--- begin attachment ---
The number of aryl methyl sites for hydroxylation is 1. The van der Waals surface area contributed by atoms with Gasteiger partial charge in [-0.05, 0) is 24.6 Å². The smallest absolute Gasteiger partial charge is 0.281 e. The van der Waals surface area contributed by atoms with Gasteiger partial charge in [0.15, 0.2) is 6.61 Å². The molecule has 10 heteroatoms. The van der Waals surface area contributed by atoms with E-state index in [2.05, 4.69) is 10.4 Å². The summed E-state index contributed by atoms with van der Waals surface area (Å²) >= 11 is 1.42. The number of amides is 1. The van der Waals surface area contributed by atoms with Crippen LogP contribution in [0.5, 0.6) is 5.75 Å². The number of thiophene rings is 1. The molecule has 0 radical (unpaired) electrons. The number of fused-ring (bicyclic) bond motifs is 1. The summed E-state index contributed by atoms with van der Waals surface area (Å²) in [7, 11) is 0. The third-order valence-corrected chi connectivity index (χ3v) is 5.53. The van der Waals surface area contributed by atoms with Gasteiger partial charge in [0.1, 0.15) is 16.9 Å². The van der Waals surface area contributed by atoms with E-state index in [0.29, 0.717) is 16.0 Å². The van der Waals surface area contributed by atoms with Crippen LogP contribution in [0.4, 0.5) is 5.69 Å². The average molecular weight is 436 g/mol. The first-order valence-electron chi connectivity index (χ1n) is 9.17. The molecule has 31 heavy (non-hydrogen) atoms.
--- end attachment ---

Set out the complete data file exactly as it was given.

The number of aryl methyl sites for hydroxylation is 1. The van der Waals surface area contributed by atoms with Gasteiger partial charge in [-0.05, 0) is 24.6 Å². The smallest absolute Gasteiger partial charge is 0.281 e. The van der Waals surface area contributed by atoms with Gasteiger partial charge in [0.15, 0.2) is 6.61 Å². The molecule has 10 heteroatoms. The van der Waals surface area contributed by atoms with E-state index in [2.05, 4.69) is 10.4 Å². The summed E-state index contributed by atoms with van der Waals surface area (Å²) >= 11 is 1.42. The number of amides is 1. The van der Waals surface area contributed by atoms with Crippen LogP contribution in [0.5, 0.6) is 5.75 Å². The number of thiophene rings is 1. The molecule has 0 radical (unpaired) electrons. The number of fused-ring (bicyclic) bond motifs is 1. The summed E-state index contributed by atoms with van der Waals surface area (Å²) in [7, 11) is 0. The third-order valence-corrected chi connectivity index (χ3v) is 5.53. The van der Waals surface area contributed by atoms with Gasteiger partial charge in [0.1, 0.15) is 16.9 Å². The van der Waals surface area contributed by atoms with E-state index in [0.29, 0.717) is 16.0 Å². The van der Waals surface area contributed by atoms with Crippen LogP contribution in [0.4, 0.5) is 5.69 Å². The average molecular weight is 436 g/mol. The first-order valence-electron chi connectivity index (χ1n) is 9.17. The molecule has 31 heavy (non-hydrogen) atoms.